“When you hear that BC crowd booing you — we were the first ones onto the ice for warmups — that was pretty surreal,” admitted Somerby. “It makes you want to silence them as quickly as possible.
“It’s so special here. It takes a few shifts to get your legs under you, but once you do you’re zoned in.”
Prior to last night’s contest, Somerby talked about getting the chance to attend and play for the school he always rooted for growing up in Marblehead. A converted forward, he skates a regular shift on the second defensive pairing for the first-year head coach David Quinn and is learning the Division 1 college game on the fly, a young talent who is thrilled to be getting the amounts of ice time that he is and the experience that comes along with it.
Still, Somerby said he wishes his play was more consistent.
“Based off my play so far this year, I’d grade myself a B,” said Somerby. “I’ve had certain moments of playing really well, but other times I’d have a bad turnover. It’s all part of growing as a freshman at this level. But overall, I’ve been pretty happy with my game and how I’ve grown from my first day here until now. It’s not easy; I always remind myself that I’m 6-5 and have to be more physical. I also want to get my plus-minus (currently at minus-10) up.”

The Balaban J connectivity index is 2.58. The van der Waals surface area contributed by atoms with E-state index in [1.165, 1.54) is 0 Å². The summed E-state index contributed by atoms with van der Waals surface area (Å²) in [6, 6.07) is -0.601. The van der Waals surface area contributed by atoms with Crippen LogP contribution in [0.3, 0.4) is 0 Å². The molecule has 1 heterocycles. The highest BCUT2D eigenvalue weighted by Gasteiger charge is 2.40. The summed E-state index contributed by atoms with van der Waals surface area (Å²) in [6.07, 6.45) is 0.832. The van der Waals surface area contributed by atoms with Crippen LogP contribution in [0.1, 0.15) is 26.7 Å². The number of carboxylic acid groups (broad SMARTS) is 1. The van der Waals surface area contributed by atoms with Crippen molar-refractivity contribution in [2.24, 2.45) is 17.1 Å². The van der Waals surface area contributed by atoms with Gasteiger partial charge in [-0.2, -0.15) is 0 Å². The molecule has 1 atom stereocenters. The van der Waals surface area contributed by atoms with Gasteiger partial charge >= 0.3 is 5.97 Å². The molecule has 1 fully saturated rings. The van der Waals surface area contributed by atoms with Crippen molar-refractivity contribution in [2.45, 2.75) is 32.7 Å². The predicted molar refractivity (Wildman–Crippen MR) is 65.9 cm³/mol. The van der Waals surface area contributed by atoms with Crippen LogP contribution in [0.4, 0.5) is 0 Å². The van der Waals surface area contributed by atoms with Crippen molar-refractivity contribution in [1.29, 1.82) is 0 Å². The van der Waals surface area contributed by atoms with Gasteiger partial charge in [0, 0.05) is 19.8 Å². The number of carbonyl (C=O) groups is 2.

A fifth round draft pick of the New York Islanders (125th overall) in the 2012 NHL Entry Draft, Somerby is well aware that his game is constantly evolving and must improve if he eventually wants to play professionally. To achieve that, he’s trying to soak in everything he can as a Terrier defenseman. That includes soaking up the knowledge of senior rearguards Garrett Noonan and Pat MacGregor, whose lockers are near his in the BU room; watching and picking the brains of former Terrier stars who come in with the NHL clubs to skate at BU’s Agganis Arena before playing the Bruins, such as Matt Nieto and (ex-St. John’s Prep star) John McCarthy of San Jose, Nick Bonino of Anaheim and Alex Chaisson of Dallas; learning how important work in the weight room is and how it translates against 22 and 23-year-old opponents on the ice; and absorbing the teachings of Quinn, a former Terrier defenseman and first year head coach who took over from his mentor, the legendary Jack Parker.